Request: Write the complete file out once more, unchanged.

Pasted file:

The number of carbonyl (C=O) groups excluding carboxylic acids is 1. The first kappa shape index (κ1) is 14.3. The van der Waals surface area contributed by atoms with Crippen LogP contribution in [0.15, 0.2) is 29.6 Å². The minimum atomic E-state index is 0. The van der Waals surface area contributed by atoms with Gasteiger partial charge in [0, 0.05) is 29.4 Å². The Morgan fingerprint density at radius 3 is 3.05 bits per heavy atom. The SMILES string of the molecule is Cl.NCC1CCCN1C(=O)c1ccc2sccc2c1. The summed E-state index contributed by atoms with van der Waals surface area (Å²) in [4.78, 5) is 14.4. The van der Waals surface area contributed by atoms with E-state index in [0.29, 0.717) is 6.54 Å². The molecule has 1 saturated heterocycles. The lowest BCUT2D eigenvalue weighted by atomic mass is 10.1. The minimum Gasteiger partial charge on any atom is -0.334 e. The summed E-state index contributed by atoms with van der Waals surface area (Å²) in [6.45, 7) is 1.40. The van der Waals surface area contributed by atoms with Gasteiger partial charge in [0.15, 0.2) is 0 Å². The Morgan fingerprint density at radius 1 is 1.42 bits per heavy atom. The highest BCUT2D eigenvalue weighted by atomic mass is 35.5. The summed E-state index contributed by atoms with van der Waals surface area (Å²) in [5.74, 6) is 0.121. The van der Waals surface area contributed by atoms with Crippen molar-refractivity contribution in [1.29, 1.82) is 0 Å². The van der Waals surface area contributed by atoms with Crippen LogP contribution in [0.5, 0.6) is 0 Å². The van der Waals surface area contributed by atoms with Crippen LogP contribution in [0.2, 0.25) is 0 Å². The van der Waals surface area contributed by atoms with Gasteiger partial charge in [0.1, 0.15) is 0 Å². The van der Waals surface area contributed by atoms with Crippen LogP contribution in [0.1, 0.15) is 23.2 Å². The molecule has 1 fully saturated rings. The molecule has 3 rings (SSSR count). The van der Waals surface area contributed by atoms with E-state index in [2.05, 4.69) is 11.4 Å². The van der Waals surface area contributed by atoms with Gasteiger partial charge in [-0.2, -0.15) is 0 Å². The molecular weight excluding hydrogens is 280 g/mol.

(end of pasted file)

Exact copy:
The number of carbonyl (C=O) groups excluding carboxylic acids is 1. The first kappa shape index (κ1) is 14.3. The van der Waals surface area contributed by atoms with Crippen LogP contribution in [0.15, 0.2) is 29.6 Å². The minimum atomic E-state index is 0. The van der Waals surface area contributed by atoms with Gasteiger partial charge in [0, 0.05) is 29.4 Å². The Morgan fingerprint density at radius 3 is 3.05 bits per heavy atom. The SMILES string of the molecule is Cl.NCC1CCCN1C(=O)c1ccc2sccc2c1. The summed E-state index contributed by atoms with van der Waals surface area (Å²) in [4.78, 5) is 14.4. The van der Waals surface area contributed by atoms with E-state index in [0.29, 0.717) is 6.54 Å². The molecule has 1 saturated heterocycles. The lowest BCUT2D eigenvalue weighted by atomic mass is 10.1. The minimum Gasteiger partial charge on any atom is -0.334 e. The summed E-state index contributed by atoms with van der Waals surface area (Å²) in [6.45, 7) is 1.40. The van der Waals surface area contributed by atoms with Gasteiger partial charge in [0.15, 0.2) is 0 Å². The Morgan fingerprint density at radius 1 is 1.42 bits per heavy atom. The highest BCUT2D eigenvalue weighted by atomic mass is 35.5. The summed E-state index contributed by atoms with van der Waals surface area (Å²) in [5.74, 6) is 0.121. The van der Waals surface area contributed by atoms with Crippen molar-refractivity contribution in [1.29, 1.82) is 0 Å². The van der Waals surface area contributed by atoms with Crippen LogP contribution in [0.5, 0.6) is 0 Å². The van der Waals surface area contributed by atoms with Crippen LogP contribution in [0.2, 0.25) is 0 Å². The van der Waals surface area contributed by atoms with Gasteiger partial charge in [0.1, 0.15) is 0 Å². The van der Waals surface area contributed by atoms with Crippen LogP contribution in [0.1, 0.15) is 23.2 Å². The molecule has 1 fully saturated rings. The molecule has 3 rings (SSSR count). The van der Waals surface area contributed by atoms with E-state index in [2.05, 4.69) is 11.4 Å². The van der Waals surface area contributed by atoms with Gasteiger partial charge in [-0.2, -0.15) is 0 Å². The molecular weight excluding hydrogens is 280 g/mol.